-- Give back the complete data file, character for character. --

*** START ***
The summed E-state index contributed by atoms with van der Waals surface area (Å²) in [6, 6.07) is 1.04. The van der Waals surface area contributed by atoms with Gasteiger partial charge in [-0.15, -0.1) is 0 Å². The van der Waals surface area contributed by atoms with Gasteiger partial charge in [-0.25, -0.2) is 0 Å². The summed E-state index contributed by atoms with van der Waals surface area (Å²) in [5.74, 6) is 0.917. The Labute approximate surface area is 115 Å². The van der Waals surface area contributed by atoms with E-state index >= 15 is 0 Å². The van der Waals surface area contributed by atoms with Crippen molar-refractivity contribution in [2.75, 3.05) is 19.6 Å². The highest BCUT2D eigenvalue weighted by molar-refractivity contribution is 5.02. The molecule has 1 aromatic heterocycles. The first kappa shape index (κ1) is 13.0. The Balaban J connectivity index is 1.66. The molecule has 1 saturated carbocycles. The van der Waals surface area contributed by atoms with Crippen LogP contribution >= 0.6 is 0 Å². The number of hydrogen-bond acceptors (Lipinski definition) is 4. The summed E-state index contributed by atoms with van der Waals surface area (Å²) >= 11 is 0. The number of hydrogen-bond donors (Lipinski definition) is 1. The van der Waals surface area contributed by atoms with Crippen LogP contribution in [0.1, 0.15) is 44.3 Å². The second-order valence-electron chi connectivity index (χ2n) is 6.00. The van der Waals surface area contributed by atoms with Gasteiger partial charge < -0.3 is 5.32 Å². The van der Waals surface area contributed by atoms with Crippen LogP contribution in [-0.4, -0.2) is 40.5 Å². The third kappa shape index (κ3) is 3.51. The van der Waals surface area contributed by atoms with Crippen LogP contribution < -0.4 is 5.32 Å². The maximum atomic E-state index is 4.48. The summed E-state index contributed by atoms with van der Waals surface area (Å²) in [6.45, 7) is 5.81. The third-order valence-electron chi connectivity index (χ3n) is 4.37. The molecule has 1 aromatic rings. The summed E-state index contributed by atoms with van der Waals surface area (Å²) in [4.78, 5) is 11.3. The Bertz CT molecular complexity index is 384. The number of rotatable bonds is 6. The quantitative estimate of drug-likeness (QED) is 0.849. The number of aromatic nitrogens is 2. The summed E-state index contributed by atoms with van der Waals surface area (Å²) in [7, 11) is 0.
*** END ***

The summed E-state index contributed by atoms with van der Waals surface area (Å²) in [6, 6.07) is 1.04. The van der Waals surface area contributed by atoms with Gasteiger partial charge in [-0.15, -0.1) is 0 Å². The van der Waals surface area contributed by atoms with Gasteiger partial charge in [-0.25, -0.2) is 0 Å². The summed E-state index contributed by atoms with van der Waals surface area (Å²) in [5.74, 6) is 0.917. The Labute approximate surface area is 115 Å². The van der Waals surface area contributed by atoms with E-state index >= 15 is 0 Å². The van der Waals surface area contributed by atoms with Crippen molar-refractivity contribution in [2.75, 3.05) is 19.6 Å². The highest BCUT2D eigenvalue weighted by molar-refractivity contribution is 5.02. The molecule has 1 aromatic heterocycles. The first kappa shape index (κ1) is 13.0. The Balaban J connectivity index is 1.66. The molecule has 1 saturated carbocycles. The van der Waals surface area contributed by atoms with Crippen LogP contribution >= 0.6 is 0 Å². The number of hydrogen-bond acceptors (Lipinski definition) is 4. The summed E-state index contributed by atoms with van der Waals surface area (Å²) >= 11 is 0. The number of hydrogen-bond donors (Lipinski definition) is 1. The van der Waals surface area contributed by atoms with Crippen LogP contribution in [0.1, 0.15) is 44.3 Å². The second-order valence-electron chi connectivity index (χ2n) is 6.00. The van der Waals surface area contributed by atoms with Gasteiger partial charge < -0.3 is 5.32 Å². The van der Waals surface area contributed by atoms with Crippen LogP contribution in [-0.4, -0.2) is 40.5 Å². The third kappa shape index (κ3) is 3.51. The van der Waals surface area contributed by atoms with Crippen LogP contribution < -0.4 is 5.32 Å². The maximum atomic E-state index is 4.48. The summed E-state index contributed by atoms with van der Waals surface area (Å²) in [6.45, 7) is 5.81. The third-order valence-electron chi connectivity index (χ3n) is 4.37. The molecule has 1 aromatic rings. The summed E-state index contributed by atoms with van der Waals surface area (Å²) in [4.78, 5) is 11.3. The Bertz CT molecular complexity index is 384. The number of rotatable bonds is 6. The quantitative estimate of drug-likeness (QED) is 0.849. The number of aromatic nitrogens is 2. The summed E-state index contributed by atoms with van der Waals surface area (Å²) in [7, 11) is 0.